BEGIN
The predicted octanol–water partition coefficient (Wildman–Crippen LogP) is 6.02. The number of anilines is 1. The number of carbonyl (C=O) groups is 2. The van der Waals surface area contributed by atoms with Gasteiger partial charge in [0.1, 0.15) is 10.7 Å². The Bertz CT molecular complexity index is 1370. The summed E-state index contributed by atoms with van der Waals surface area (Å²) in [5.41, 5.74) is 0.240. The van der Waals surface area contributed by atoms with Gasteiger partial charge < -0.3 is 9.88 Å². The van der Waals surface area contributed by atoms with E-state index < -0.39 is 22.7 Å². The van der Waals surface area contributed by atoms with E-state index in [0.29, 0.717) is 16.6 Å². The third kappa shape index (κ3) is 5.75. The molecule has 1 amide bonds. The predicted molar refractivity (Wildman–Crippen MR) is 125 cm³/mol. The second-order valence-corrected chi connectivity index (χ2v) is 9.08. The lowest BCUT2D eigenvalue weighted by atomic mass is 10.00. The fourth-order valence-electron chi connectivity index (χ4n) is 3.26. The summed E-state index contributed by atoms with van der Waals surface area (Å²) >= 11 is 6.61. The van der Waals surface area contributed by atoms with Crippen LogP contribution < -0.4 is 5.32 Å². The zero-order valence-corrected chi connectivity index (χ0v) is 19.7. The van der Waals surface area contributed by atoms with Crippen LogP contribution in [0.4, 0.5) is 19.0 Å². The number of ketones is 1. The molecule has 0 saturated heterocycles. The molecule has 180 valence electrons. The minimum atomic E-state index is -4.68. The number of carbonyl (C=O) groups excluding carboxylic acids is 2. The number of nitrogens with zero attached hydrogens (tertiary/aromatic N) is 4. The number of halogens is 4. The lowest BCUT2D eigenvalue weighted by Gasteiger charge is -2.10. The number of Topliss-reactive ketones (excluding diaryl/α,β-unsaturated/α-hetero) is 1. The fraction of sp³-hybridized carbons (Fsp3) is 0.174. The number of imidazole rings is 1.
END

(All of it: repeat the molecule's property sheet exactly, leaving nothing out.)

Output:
The predicted octanol–water partition coefficient (Wildman–Crippen LogP) is 6.02. The number of anilines is 1. The number of carbonyl (C=O) groups is 2. The van der Waals surface area contributed by atoms with Gasteiger partial charge in [0.1, 0.15) is 10.7 Å². The Bertz CT molecular complexity index is 1370. The summed E-state index contributed by atoms with van der Waals surface area (Å²) in [5.41, 5.74) is 0.240. The van der Waals surface area contributed by atoms with Gasteiger partial charge < -0.3 is 9.88 Å². The van der Waals surface area contributed by atoms with E-state index < -0.39 is 22.7 Å². The van der Waals surface area contributed by atoms with E-state index in [0.29, 0.717) is 16.6 Å². The third kappa shape index (κ3) is 5.75. The molecule has 1 amide bonds. The predicted molar refractivity (Wildman–Crippen MR) is 125 cm³/mol. The second-order valence-corrected chi connectivity index (χ2v) is 9.08. The lowest BCUT2D eigenvalue weighted by atomic mass is 10.00. The fourth-order valence-electron chi connectivity index (χ4n) is 3.26. The summed E-state index contributed by atoms with van der Waals surface area (Å²) >= 11 is 6.61. The van der Waals surface area contributed by atoms with Crippen LogP contribution < -0.4 is 5.32 Å². The zero-order valence-corrected chi connectivity index (χ0v) is 19.7. The van der Waals surface area contributed by atoms with Crippen LogP contribution in [0.4, 0.5) is 19.0 Å². The number of ketones is 1. The molecule has 0 saturated heterocycles. The molecule has 180 valence electrons. The minimum atomic E-state index is -4.68. The number of carbonyl (C=O) groups excluding carboxylic acids is 2. The number of nitrogens with zero attached hydrogens (tertiary/aromatic N) is 4. The number of halogens is 4. The lowest BCUT2D eigenvalue weighted by Gasteiger charge is -2.10. The number of Topliss-reactive ketones (excluding diaryl/α,β-unsaturated/α-hetero) is 1. The fraction of sp³-hybridized carbons (Fsp3) is 0.174. The number of imidazole rings is 1.